Everybody has opinions about the best cafés and the best coffee roasters, and coffee lovers everywhere insist that their city or their local bean slinger does it best. Thankfully, writer and reformed barista Hanna Neuschwander puts her macchiato where her mouth is with a new book extolling the prides and prejudices of America's westernmost bean scene: Left Coast Roast: A Guide to the Best Coffee and Roasters from San Francisco to Seattle.
The book is many things: Though it's mostly a guidebook to California, Oregon, and Washington roasters and shops, it's also one part dictionary/encyclopedia of the styles, slang, and sensory details that make up your daily cup, in addition to being a how-to manual to roasting and brewing deliciousness at home, and a love-letter to coffee in general. Left Coast Roast is a breezy, easy-reading first step to cultivating some serious know-how.
With slick-but-simple graphics, a conversational (and not in the least pedantic) tone, and an on-the-level appraisal of some of the West Coast's best and most storied coffee purveyors, reading Neuschwander's book is just like going out for an espresso with your best coffee-obsessed friend: Her enthusiasm and knowledge shines on every page, but there's a distinct lack of the snobbishness and proselytizing that typically infests the coffee guides that likely inspired this one. Even if you're not headed out toward the Pacific, this is a worthy addition to any latte lover's reading list.
We recently caught up with Neuschwander on the phone to ask her about the benefits of Left Coast caffeine over all others, the future of specialty coffee, and how she drinks her research.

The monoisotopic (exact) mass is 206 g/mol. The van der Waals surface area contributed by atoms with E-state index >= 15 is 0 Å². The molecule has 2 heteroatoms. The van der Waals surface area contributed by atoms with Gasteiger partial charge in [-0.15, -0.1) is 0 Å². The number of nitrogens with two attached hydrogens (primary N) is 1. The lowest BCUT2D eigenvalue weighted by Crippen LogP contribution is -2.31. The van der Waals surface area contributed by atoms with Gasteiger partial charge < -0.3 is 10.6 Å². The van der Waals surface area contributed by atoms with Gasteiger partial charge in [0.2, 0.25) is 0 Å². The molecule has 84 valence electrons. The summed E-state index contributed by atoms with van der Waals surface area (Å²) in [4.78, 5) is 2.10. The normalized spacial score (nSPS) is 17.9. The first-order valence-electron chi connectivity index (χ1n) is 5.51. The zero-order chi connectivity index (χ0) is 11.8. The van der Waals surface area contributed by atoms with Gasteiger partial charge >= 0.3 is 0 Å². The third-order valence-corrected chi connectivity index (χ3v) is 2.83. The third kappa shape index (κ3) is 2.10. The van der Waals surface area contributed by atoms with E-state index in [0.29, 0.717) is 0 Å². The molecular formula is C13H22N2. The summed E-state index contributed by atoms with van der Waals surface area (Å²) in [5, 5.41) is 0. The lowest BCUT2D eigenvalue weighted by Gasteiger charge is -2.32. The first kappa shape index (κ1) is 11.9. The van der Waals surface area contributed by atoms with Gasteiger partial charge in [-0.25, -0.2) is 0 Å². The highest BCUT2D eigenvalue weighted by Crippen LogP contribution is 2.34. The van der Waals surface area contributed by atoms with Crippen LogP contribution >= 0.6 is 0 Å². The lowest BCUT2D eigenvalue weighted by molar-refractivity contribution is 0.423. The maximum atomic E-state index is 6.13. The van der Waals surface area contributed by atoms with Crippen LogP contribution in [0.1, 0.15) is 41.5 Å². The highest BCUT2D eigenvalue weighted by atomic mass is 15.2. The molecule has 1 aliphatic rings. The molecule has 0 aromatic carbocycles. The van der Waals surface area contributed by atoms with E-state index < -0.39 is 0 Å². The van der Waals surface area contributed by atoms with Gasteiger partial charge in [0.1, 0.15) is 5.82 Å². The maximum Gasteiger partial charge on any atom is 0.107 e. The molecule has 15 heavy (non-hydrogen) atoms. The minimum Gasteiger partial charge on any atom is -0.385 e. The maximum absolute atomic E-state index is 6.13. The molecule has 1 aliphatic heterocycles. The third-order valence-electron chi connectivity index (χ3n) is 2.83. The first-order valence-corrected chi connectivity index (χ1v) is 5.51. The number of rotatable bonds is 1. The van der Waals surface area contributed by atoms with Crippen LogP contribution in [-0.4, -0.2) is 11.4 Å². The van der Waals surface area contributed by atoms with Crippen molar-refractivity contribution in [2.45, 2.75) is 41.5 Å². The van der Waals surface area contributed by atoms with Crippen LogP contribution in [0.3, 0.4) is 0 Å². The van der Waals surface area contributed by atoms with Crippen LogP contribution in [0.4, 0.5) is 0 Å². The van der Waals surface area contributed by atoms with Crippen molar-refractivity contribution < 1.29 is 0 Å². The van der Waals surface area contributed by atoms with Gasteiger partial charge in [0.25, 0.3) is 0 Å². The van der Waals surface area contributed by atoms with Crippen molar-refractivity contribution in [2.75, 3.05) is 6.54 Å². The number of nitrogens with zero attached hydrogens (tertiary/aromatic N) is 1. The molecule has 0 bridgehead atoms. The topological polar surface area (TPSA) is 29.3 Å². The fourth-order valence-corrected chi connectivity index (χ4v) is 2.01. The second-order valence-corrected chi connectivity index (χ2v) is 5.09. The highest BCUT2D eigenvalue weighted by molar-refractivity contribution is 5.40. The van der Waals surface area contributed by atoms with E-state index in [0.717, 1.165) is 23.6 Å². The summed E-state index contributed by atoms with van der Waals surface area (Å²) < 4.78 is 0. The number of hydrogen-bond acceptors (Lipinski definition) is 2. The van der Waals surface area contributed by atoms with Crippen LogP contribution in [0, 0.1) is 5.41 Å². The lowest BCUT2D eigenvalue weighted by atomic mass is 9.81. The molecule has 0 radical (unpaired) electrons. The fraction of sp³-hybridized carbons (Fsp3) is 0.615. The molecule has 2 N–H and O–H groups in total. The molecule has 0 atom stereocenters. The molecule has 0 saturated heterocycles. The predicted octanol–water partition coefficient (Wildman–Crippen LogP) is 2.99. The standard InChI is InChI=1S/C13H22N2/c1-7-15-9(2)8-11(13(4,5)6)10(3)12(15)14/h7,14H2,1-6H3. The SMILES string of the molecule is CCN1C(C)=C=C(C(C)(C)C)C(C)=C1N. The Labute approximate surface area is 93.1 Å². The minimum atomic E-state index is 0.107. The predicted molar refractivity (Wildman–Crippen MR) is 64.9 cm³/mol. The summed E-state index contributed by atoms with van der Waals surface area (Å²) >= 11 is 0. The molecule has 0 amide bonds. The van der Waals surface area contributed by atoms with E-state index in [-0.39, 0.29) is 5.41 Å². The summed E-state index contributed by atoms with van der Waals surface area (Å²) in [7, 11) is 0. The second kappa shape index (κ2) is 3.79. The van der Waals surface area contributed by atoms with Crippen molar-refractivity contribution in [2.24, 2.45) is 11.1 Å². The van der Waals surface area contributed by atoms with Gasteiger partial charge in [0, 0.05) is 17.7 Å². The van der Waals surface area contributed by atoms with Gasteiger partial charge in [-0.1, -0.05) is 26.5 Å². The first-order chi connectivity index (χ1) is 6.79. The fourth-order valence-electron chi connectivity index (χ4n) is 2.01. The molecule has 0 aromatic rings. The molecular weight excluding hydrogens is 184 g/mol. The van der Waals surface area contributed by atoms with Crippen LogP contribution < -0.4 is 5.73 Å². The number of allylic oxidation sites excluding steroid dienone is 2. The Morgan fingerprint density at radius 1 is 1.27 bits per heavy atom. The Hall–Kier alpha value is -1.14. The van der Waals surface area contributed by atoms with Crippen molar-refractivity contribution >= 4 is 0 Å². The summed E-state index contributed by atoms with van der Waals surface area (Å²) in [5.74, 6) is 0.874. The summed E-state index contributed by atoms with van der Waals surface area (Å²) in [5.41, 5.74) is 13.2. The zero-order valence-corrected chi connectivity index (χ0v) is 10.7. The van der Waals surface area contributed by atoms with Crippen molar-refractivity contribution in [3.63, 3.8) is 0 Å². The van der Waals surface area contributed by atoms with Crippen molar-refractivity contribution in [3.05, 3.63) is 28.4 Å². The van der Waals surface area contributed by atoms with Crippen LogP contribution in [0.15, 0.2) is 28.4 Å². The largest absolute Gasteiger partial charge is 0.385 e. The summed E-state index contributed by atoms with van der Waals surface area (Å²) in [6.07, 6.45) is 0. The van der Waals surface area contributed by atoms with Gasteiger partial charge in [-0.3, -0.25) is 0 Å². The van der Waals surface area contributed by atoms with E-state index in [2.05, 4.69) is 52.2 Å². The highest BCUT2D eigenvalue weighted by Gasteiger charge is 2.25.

How does the West Coast differ and stack up to the rest of the country, or even the rest of the world, now that you've looked at it analytically?
It's a little hard to generalize, because, you know, L.A. is so different from Portland, is different from Seattle. I think one thing the West Coast has in spades is just a ton of people who are excited about coffee and have worked in it for x amount of years. Not that those people aren't also on the East Coast and in the middle of the country, but there are so many of them [here] it's kind of astounding.
What do you think is the most significant contribution the West Coast coffee scene has made to American specialty coffee in general?
I don't think the West Coast can claim to have some territorial rights to a lighter roasting style or friendly service; I think everybody's experimenting, and I think we got to this experimental stage a little earlier than other folks. It's already changing, too. Obviously I love Portland, and I love Portland's coffee scene: The way the city is structured is around these neighborhood pockets, which means each of these neighborhoods has its own core. They have their own cafe, and a T-shirt shop and a record store, so you have all these little independent coffee shops. And so many of them are roasting their own coffee! Portland's coffee scene is varied, depending on the neighborhood's personalities, but on the whole I think it's less stuck-up and more friendly. We don't have the trademark on that in Portland, though; it's just the business model of having a neighborhood cafe, and it can exist in Seattle and Milwaukee and Houston. One of the things to claim—and I'm not saying anything new here—is that Starbucks changed everything for everyone. If they hadn't gotten people used to paying $3 or $4 for a drink, the people in the book wouldn't be doing anything.